What’s going on down there? The hip joint is where the leg bone meets the pelvis. Normal movement at the hip joint consists of the leg bone moving on the pelvis in the following directions; forward and backward, side to side, and rotating out and in.
When we move in the same way all the time, such as sitting at the computer, driving home from work, then sitting in front of the TV, our tissues become tight and rigid. Our bodies freeze into a shape. Our hips become like a stiff pair of shorts, the leg bone loses it's ability to move well in all its directions and as a result we can’t move our legs as smoothly or as far as we once could.
This increase in stiffness shows up in little ways at first. We may find we have to get off the couch by using momentum, hurling our body forward rather than using the strength of our legs. We may need a grunt or a push of the arms to rise up from a chair. Eventually, we'll bend at the waist rather than the hip joint when we feed the cat or get in the car.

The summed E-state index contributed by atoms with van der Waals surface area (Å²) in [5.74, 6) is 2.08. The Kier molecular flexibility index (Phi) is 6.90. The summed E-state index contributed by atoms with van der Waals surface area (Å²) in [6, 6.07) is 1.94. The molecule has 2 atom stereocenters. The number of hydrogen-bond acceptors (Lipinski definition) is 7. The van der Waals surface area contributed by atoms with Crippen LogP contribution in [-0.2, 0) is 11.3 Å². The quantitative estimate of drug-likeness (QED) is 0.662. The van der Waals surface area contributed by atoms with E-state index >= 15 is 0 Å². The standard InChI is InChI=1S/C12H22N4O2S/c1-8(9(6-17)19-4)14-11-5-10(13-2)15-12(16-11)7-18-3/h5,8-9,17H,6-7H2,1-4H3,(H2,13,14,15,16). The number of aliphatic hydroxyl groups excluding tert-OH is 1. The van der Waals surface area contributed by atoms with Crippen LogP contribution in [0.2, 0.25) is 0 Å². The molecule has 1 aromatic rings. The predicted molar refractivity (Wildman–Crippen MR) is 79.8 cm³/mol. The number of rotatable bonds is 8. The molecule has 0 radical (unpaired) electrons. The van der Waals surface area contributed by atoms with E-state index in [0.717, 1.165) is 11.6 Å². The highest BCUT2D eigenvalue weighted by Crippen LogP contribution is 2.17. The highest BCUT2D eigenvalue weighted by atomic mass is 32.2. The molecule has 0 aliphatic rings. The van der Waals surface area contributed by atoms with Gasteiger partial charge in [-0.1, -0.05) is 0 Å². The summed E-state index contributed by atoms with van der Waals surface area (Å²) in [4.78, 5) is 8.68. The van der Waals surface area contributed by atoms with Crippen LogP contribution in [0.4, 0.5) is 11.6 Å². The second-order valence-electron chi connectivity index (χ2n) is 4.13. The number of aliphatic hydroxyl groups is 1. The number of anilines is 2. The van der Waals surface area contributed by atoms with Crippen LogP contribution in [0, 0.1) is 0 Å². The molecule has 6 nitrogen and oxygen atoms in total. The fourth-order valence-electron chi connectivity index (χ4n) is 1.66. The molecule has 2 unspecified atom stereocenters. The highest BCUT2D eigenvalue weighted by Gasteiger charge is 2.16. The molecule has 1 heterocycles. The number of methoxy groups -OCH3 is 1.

Over time, this stiffness at the hip joint may lead to back, knee, or shoulder pain. When the leg bone can't move efficiently in the hip socket there will be compensation somewhere else. That means some other joint will take up the slack by doing work it was not designed to do. Eventually it becomes overworked which leads to pain, either in that joint or somewhere further along the chain of compensation.
This loss of range of motion and stiffness at the hips is not inevitable. Making small movements of the leg bones in their sockets in all directions, while keeping the pelvis still and breathing with ease, is one step we can take toward keeping our hips stable and our legs moving freely so we can walk, bend and stand back up again.